Wacky doo…

some of the 94 balloons…

Today we said goodbye to my Nan. Mavis June Symonds aged 94.

One of my cousins talked about how Nan always had a costume for any occasion. There was the full Santa get-up for Xmas (complete with bell), the Dolly Parton (complete with wig and fake boobs), the Spanish dancer (complete with castanets) and the Rockabilly Rebel (complete with checked shirt). Then there were the bags filled with shoes and necklaces and chandelier earrings- and a whole room for her hundreds of volunteer uniforms. A contingent from the Sydney Olympics Volunteers turned up in their distinctive blue jackets. In fact, contingents turned up from so many different places- there was standing room only in the chapel.

Another cousin said, “no one else had a Nan like we did.”

I wrote about her a bit on my Astro page on Saturday, but listening today to the piece prepared by my mother, I realised I didn’t know her. It made me wonder what I also don’t know about my own mother. I guess it’s like that.

I knew Nan was a Tivoli Chorus Line dancer in the 1930s, I knew the stories of hardship and living in tents that my Mum had previously told us about. I even knew the stories about meeting John Howard at the Sydney Olympics- at 82 Nan was the oldest volunteer. I used to say she would talk to anyone. That was repeated today at the service.

I knew about the 200 odd volunteer uniforms that she had collected between 2000 and April 2012, and I knew about the Campbelltown Citizen of the Year Award back in 2007. I knew about the time she was flown down to Melbourne to be on the Denise Drysdale Show soon after the Olympics. I knew that was the first time on a plane and the first time in a posh hotel.

I knew that she loved to dance, that she loved heels and she loved bling. I knew that she liked nothing better than a party. I knew that she loved animals, could never hold on to money and I knew that she had a heart bigger than anyone else I’ve ever known. I knew that she was the only person in the family who called me by my preferred Jo rather than Joanne. I knew that she loved each of us completely, unconditionally, without judgement and exactly for who we are.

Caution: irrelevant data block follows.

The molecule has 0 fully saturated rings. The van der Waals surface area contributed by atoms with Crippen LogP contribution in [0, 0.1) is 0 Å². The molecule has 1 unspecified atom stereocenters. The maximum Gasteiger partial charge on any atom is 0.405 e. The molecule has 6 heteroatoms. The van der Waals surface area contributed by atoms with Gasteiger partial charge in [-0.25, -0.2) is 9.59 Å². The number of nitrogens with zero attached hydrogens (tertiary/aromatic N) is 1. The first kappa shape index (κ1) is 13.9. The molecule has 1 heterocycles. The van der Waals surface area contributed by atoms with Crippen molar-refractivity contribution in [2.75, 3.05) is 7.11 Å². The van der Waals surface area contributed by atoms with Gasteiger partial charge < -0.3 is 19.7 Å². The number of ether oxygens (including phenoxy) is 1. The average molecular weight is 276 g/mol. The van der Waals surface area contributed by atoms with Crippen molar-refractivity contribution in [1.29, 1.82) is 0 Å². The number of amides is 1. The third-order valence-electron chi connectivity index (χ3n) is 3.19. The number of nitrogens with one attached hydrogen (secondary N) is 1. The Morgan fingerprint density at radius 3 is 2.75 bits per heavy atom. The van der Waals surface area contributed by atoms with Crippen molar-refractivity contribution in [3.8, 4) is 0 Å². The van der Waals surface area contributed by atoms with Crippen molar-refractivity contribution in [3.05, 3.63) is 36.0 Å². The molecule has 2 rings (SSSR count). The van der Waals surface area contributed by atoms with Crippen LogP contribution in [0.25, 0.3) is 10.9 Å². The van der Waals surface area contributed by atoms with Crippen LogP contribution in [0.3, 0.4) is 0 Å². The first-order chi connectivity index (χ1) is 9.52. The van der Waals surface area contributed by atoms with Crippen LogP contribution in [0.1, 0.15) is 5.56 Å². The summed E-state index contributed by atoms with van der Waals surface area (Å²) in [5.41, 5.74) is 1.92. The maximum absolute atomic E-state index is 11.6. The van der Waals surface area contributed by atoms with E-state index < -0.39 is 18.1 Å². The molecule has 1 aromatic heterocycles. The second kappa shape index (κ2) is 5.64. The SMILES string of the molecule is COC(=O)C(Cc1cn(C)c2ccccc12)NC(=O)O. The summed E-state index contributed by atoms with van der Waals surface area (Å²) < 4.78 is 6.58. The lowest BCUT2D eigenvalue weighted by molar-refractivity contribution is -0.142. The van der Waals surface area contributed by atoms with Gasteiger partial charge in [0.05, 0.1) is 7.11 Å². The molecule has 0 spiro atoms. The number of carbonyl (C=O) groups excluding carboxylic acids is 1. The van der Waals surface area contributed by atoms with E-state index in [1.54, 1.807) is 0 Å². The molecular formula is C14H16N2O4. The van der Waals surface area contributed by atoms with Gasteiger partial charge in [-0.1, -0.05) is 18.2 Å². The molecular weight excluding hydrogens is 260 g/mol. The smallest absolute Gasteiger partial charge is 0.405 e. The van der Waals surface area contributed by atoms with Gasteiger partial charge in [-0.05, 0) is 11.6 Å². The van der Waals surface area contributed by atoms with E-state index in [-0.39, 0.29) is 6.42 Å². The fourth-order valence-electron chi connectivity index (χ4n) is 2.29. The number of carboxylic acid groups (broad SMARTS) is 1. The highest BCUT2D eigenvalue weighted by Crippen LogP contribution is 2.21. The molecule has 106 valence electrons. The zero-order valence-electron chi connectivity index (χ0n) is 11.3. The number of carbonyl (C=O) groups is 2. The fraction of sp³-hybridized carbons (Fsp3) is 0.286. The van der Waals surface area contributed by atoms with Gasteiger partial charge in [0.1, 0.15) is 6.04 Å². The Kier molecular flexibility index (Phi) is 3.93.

I knew that many people loved her. But there was so very much I didn’t know that I wish now I had known. Not that it would have made any difference, but I wish I knew.

Most of us don’t know the lives behind our parents, or our grandparents. They must have been lives just like the ones that we are living now, but we never saw the problems or the heartache of the happiness or the pain. Especially when we are young. We just see the single dimension, sometimes two, but rarely all.

I have a photo taken at my daughters 1st birthday party- all the first borns: my Mum, me (the first grandchild) and my daughter (the first great grandchild). I treasure it- just like I treasure her and am proud to have been part of her “beautiful family.”

Nan’s wishes were that we’d have a cry and then have a good time. In honour of that my Uncle arranged for 94 balloons in her favourite colours to be released.

I think she would have loved that. Wacky doo.

my Nan in one of her many volunteering uniforms.

Here is a link to a story the local paper did on her last year- when she was 93.

Author: Jo

Author, baker, sunrise chaser

4 thoughts

  1. What a lovely post. A few years ago I bought these small notebooks “Interviews with my father” (and mother). Sadly dad’s memory was starting to slip so we had some difficulty with his, but mum’s is done. Very recently she has done a book for my niece with stories from her childhood and her hopes and dreams for her own life, my niece’s and my brother’s and mine. We got to read it when visiting her last and I cried my way through it – but also – as you said… I learnt things about my mother I didn’t know. (Childhood passions, habits and the like!). She’s not giving it to my niece for a few years yet (Emily is 16 and probably wouldn’t appreciate it!) but I hope she eventually treasures it.

    Memories are so important.

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